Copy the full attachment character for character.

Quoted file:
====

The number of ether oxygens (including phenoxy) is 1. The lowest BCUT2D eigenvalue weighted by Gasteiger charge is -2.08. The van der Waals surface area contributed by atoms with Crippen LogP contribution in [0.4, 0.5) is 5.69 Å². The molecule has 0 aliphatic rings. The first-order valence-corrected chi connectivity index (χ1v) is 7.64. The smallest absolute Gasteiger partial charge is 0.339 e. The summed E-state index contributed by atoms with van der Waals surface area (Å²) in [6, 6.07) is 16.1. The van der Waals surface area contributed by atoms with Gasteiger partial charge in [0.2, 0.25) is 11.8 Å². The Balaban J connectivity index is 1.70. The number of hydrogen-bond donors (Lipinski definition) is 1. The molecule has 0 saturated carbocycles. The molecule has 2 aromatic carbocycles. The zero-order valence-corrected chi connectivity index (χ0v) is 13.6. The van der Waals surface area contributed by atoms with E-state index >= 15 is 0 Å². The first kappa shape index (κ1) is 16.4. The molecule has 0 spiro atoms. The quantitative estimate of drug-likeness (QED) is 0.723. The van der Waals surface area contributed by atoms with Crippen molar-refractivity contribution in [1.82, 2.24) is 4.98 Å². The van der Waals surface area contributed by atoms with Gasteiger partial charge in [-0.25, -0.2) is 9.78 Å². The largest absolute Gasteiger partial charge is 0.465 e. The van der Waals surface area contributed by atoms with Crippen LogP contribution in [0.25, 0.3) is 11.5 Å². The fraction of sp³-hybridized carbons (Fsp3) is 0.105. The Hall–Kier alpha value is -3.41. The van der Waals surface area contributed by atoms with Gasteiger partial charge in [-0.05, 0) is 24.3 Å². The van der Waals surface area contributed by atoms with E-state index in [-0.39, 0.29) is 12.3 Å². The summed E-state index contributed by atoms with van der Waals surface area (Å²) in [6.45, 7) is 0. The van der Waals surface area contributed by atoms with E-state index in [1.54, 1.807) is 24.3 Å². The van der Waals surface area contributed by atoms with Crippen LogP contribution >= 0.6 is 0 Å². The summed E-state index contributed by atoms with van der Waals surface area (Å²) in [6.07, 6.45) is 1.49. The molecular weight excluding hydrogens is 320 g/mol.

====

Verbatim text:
The number of ether oxygens (including phenoxy) is 1. The lowest BCUT2D eigenvalue weighted by Gasteiger charge is -2.08. The van der Waals surface area contributed by atoms with Crippen LogP contribution in [0.4, 0.5) is 5.69 Å². The molecule has 0 aliphatic rings. The first-order valence-corrected chi connectivity index (χ1v) is 7.64. The smallest absolute Gasteiger partial charge is 0.339 e. The summed E-state index contributed by atoms with van der Waals surface area (Å²) in [6, 6.07) is 16.1. The van der Waals surface area contributed by atoms with Gasteiger partial charge in [0.2, 0.25) is 11.8 Å². The Balaban J connectivity index is 1.70. The number of hydrogen-bond donors (Lipinski definition) is 1. The molecule has 0 saturated carbocycles. The molecule has 2 aromatic carbocycles. The zero-order valence-corrected chi connectivity index (χ0v) is 13.6. The van der Waals surface area contributed by atoms with E-state index >= 15 is 0 Å². The first kappa shape index (κ1) is 16.4. The molecule has 0 spiro atoms. The quantitative estimate of drug-likeness (QED) is 0.723. The van der Waals surface area contributed by atoms with Crippen molar-refractivity contribution in [1.82, 2.24) is 4.98 Å². The van der Waals surface area contributed by atoms with Gasteiger partial charge in [-0.25, -0.2) is 9.78 Å². The largest absolute Gasteiger partial charge is 0.465 e. The van der Waals surface area contributed by atoms with Crippen LogP contribution in [0.25, 0.3) is 11.5 Å². The fraction of sp³-hybridized carbons (Fsp3) is 0.105. The Hall–Kier alpha value is -3.41. The van der Waals surface area contributed by atoms with Gasteiger partial charge in [-0.05, 0) is 24.3 Å². The van der Waals surface area contributed by atoms with E-state index in [-0.39, 0.29) is 12.3 Å². The summed E-state index contributed by atoms with van der Waals surface area (Å²) in [6.45, 7) is 0. The van der Waals surface area contributed by atoms with E-state index in [1.54, 1.807) is 24.3 Å². The van der Waals surface area contributed by atoms with Crippen LogP contribution >= 0.6 is 0 Å². The summed E-state index contributed by atoms with van der Waals surface area (Å²) in [6.07, 6.45) is 1.49. The molecular weight excluding hydrogens is 320 g/mol.